Previously, Peterson served as director of brand marketing at BabyCenter and director of marketing at Linden Lab and WorldPantry.com, all in San Francisco. She has held product management and account executive positions with Jump! Music, Ninth House Network, Intuit, and Foote, Cone & Belding.

Peterson holds a BA from Yale University.

Portrait of R.J. Weiss

R.J. Weiss

R.J. Weiss is a CERTIFIED FINANCIAL PLANNERâ„¢ with over a decade of experience in the financial services industry. Before founding The Ways To Wealth, R.J. spent 10 years working in the financial services industry, including a stint operating his own registered investment advisory firm where he specialized in helping young families grow and protect their net worth. Prior to that, he worked for his family's 100-year-old independent insurance agency, specializing in home, auto, and life insurance.

Portrait of Sandy Yong

Sandy Yong

Sandy Yong earned a business degree at Ryerson University in Toronto. After graduation, she started her career and began saving her hard-earned money. She naively invested in high-fee, high-risk mutual funds and soon lost thousands in the stock market. Feeling frustrated and upset, she decided to become a self-directed investor and successfully generated a six-figure investment portfolio by the age of 27. She is also a real estate investor owning several rental properties with her husband. As a keynote speaker, she teaches female millennials how to invest in the stock market and in real estate. With her decade of experience, Sandy has published her award-winning book, "The Money Master." She has been featured in countless media outlets including Toronto Star, NBC News, and Yahoo! Finance. Sandy proudly partners with CAMH: The Centre For Addiction and Mental Health. For every book purchase, she personally donates $2 to this charity.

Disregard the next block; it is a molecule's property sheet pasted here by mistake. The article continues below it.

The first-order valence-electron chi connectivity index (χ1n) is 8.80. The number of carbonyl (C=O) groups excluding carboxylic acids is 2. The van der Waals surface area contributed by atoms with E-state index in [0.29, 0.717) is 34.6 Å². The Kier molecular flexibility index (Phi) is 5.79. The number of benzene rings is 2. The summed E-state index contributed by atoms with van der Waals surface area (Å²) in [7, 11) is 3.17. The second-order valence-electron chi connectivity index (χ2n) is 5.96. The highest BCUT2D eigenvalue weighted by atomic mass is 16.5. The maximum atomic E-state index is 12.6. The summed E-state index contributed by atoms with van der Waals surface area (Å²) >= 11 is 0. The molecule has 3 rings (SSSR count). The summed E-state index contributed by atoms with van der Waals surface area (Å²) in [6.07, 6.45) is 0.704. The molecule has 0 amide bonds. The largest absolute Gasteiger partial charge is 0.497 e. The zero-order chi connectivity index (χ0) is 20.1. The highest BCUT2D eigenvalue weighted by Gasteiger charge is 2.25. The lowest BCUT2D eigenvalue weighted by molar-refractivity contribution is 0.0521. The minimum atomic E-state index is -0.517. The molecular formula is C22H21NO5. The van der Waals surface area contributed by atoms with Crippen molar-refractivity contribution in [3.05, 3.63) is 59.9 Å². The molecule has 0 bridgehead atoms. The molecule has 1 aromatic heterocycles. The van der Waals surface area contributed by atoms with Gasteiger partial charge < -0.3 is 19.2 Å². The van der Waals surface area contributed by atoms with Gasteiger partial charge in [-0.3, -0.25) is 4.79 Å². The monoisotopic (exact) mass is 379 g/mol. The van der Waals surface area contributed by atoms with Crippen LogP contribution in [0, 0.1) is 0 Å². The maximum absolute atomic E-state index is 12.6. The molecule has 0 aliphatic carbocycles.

DISCLAIMER: The information provided on this website does not, and is not intended to, constitute professional financial advice; instead, all information, content, and materials available on this site are for general informational purposes only. Readers of this website should contact a professional advisor before making decisions about financial issues.

Feature Image: JGI / Jamie Grill / Getty Images

BestColleges.com is an advertising-supported site. Featured or trusted partner programs and all school search, finder, or match results are for schools that compensate us. This compensation does not influence our school rankings, resource guides, or other editorially-independent information published on this site.